The federal and Saskatchewan governments are lowering child-care costs, getting the province one step closer to a $10-a-day child-care plan.
Families with children under six and whose children are in provincially licensed child care spaces can get the fee reduction grant, which will mean paying around $300 to $400 less per month, staring Feb. 1, 2022.
The grants are also retroactive to July 1, 2021, meaning some families will get a refund, depending on the age of their child and the fees they pay.
The goal had been for Saskatchewan families to see their child-care fees reduced by 50 per cent by the end of next year, but Saskatchewan is achieving that goal ahead of schedule, and is the first province to do so.
"It's going to mean a real, tangible benefit for [families] financially," Karina Gould, federal minister of families, children, and social development, said in an interview.
Two parents she spoke with during a Facebook live Friday morning each had two young children in daycare. She said this grant can save them $600 or $700 dollars a month.
"That's going to make a world of difference in terms of your financial situation and I certainly heard from parents this morning in Regina just how big an impact this is going to make for them," she said.
This reduction will only be available to facilities that are licensed with the provincial Ministry of Education.
The money is being transferred from the federal government to the provincial government, which will then pass it on to child-care facilities. The facilities will be responsible for distributing money to families for the retroactive grants.
The provincial government said in a news release that parents can call 1-855-824-9419 if they have questions about the grant, or they can email.
Reducing this fee ... enables [more women] to go back to work if that's what they want to do. - Minister Karina Gould
This grant system is part of a larger effort to make child care in Canada around $10 per day.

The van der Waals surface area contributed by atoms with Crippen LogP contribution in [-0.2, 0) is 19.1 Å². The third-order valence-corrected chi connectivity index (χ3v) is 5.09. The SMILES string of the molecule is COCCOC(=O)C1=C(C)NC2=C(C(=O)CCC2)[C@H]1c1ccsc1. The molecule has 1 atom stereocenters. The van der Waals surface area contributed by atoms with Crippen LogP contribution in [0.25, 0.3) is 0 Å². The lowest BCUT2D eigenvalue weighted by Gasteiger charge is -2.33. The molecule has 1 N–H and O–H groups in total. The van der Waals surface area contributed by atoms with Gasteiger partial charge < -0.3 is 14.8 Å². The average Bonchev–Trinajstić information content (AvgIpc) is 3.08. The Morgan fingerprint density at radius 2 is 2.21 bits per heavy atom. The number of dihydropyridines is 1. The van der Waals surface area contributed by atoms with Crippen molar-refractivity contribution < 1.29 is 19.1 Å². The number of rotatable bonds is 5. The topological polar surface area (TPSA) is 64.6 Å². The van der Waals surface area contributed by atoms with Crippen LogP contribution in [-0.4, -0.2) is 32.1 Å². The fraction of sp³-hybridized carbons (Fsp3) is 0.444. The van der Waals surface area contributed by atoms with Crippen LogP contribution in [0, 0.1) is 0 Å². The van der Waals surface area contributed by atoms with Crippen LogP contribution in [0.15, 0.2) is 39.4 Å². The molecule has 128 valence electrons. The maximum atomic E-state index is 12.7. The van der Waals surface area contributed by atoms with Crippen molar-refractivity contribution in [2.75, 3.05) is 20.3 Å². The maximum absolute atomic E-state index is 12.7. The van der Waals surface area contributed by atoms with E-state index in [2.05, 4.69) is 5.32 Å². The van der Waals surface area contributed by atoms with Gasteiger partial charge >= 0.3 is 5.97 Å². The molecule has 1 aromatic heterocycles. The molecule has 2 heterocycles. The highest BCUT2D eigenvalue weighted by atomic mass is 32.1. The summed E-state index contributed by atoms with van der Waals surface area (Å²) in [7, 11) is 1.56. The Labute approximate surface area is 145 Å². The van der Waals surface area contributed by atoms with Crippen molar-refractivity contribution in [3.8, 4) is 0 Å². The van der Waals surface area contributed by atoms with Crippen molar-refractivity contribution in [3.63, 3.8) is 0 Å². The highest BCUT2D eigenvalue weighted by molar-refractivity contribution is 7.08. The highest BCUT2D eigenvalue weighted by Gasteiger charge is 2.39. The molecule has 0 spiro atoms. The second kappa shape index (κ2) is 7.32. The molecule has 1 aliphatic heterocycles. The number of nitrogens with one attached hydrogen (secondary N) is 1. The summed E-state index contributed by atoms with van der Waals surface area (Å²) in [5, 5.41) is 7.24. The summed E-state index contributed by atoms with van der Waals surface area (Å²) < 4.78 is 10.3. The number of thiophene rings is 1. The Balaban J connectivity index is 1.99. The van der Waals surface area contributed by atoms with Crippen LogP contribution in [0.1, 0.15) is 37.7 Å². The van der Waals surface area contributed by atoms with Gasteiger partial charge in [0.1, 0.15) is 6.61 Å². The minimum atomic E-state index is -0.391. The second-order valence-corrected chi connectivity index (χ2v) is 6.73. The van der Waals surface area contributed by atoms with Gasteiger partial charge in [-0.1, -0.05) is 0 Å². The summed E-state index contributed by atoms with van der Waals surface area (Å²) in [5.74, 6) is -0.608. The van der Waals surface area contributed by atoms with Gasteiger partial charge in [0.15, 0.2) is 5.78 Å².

The almost $1.1 billion in federal funding over the next five years is also slated to create 28,000 new regulated early learning and child-care spaces in Saskatchewan for children under six years old. This includes expanding non-profit child-care centres, small child-care facilities and home-based child care.
Provincial Education Minister Dustin Duncan said in August, when the larger deal was signed, that a one-time investment of $17 million will be set aside this fiscal year to support the early childhood care workforce in Saskatchewan.
The average licensed child-care provider is expected to see a wage increase of up to $3 an hour, he said in August.
"We recognize that in order to have a child-care system that meets the needs of families, the wages of early childhood educators need to reflect the hard work that they do," Duncan said then.
An economic decision
Child care is often seen as a women's issue, but it is so much more than that, Gould said. She said it's an economic issue that affects almost everyone.
Women on average make less than men. In a heterosexual couple then, if someone is staying home, it's usually the mother, Gould said.
"We know the high cost of daycare can be a barrier for a lot of people to [accessing] child care," Gould said.
"Reducing this fee just means that more people, and especially women, can access quality child care for their children, and it also enables them to go back to work if that's what they want to do and to be able to grow in their own careers."
She said employers can more easily retain experienced people when they aren't forced out of the workforce because it doesn't make financial sense to send kids to daycare.
Gould also said the country has a real-world example of how this works from Quebec. That province instituted universal affordable child care in 1998. She said they're now the province with the highest female participation in the workforce.
The program also essentially pays for itself, she said. That's because the revenue generated by more people being able to enter the workforce is greater than the cost of the program.